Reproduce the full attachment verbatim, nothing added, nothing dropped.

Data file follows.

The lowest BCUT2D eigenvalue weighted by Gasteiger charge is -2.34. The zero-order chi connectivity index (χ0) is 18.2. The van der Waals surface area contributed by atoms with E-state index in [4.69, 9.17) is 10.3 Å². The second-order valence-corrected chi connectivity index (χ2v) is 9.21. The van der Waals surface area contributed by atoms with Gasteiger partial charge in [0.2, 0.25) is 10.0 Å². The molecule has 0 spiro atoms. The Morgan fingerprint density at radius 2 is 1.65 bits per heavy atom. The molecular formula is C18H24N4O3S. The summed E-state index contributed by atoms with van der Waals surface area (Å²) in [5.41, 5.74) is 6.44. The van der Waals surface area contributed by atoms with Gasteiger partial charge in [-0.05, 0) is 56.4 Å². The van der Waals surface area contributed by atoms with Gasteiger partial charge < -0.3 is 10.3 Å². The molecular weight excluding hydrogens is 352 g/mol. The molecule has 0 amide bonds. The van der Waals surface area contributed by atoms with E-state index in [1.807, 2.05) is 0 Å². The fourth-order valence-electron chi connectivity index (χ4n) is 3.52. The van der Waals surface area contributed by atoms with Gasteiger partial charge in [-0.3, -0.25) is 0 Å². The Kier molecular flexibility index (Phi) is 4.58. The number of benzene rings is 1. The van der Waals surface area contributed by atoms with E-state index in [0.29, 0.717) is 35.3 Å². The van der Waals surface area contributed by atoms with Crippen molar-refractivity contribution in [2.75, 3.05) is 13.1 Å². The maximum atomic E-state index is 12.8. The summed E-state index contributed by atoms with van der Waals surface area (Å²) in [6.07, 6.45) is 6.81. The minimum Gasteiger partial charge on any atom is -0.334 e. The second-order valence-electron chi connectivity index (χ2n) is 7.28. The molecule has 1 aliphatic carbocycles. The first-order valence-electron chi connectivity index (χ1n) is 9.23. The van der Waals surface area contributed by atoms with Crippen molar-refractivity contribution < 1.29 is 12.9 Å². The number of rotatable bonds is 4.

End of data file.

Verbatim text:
The lowest BCUT2D eigenvalue weighted by Gasteiger charge is -2.34. The zero-order chi connectivity index (χ0) is 18.2. The van der Waals surface area contributed by atoms with E-state index in [4.69, 9.17) is 10.3 Å². The second-order valence-corrected chi connectivity index (χ2v) is 9.21. The van der Waals surface area contributed by atoms with Gasteiger partial charge in [0.2, 0.25) is 10.0 Å². The molecule has 0 spiro atoms. The Morgan fingerprint density at radius 2 is 1.65 bits per heavy atom. The molecular formula is C18H24N4O3S. The summed E-state index contributed by atoms with van der Waals surface area (Å²) in [5.41, 5.74) is 6.44. The van der Waals surface area contributed by atoms with Gasteiger partial charge in [-0.05, 0) is 56.4 Å². The van der Waals surface area contributed by atoms with Gasteiger partial charge < -0.3 is 10.3 Å². The molecular weight excluding hydrogens is 352 g/mol. The molecule has 0 amide bonds. The van der Waals surface area contributed by atoms with E-state index in [1.807, 2.05) is 0 Å². The fourth-order valence-electron chi connectivity index (χ4n) is 3.52. The van der Waals surface area contributed by atoms with Gasteiger partial charge in [-0.3, -0.25) is 0 Å². The Kier molecular flexibility index (Phi) is 4.58. The number of benzene rings is 1. The van der Waals surface area contributed by atoms with E-state index in [0.29, 0.717) is 35.3 Å². The van der Waals surface area contributed by atoms with Crippen molar-refractivity contribution in [2.75, 3.05) is 13.1 Å². The maximum atomic E-state index is 12.8. The summed E-state index contributed by atoms with van der Waals surface area (Å²) in [6.07, 6.45) is 6.81. The minimum Gasteiger partial charge on any atom is -0.334 e. The second-order valence-electron chi connectivity index (χ2n) is 7.28. The molecule has 1 aliphatic carbocycles. The first-order valence-electron chi connectivity index (χ1n) is 9.23. The van der Waals surface area contributed by atoms with Crippen molar-refractivity contribution < 1.29 is 12.9 Å². The number of rotatable bonds is 4.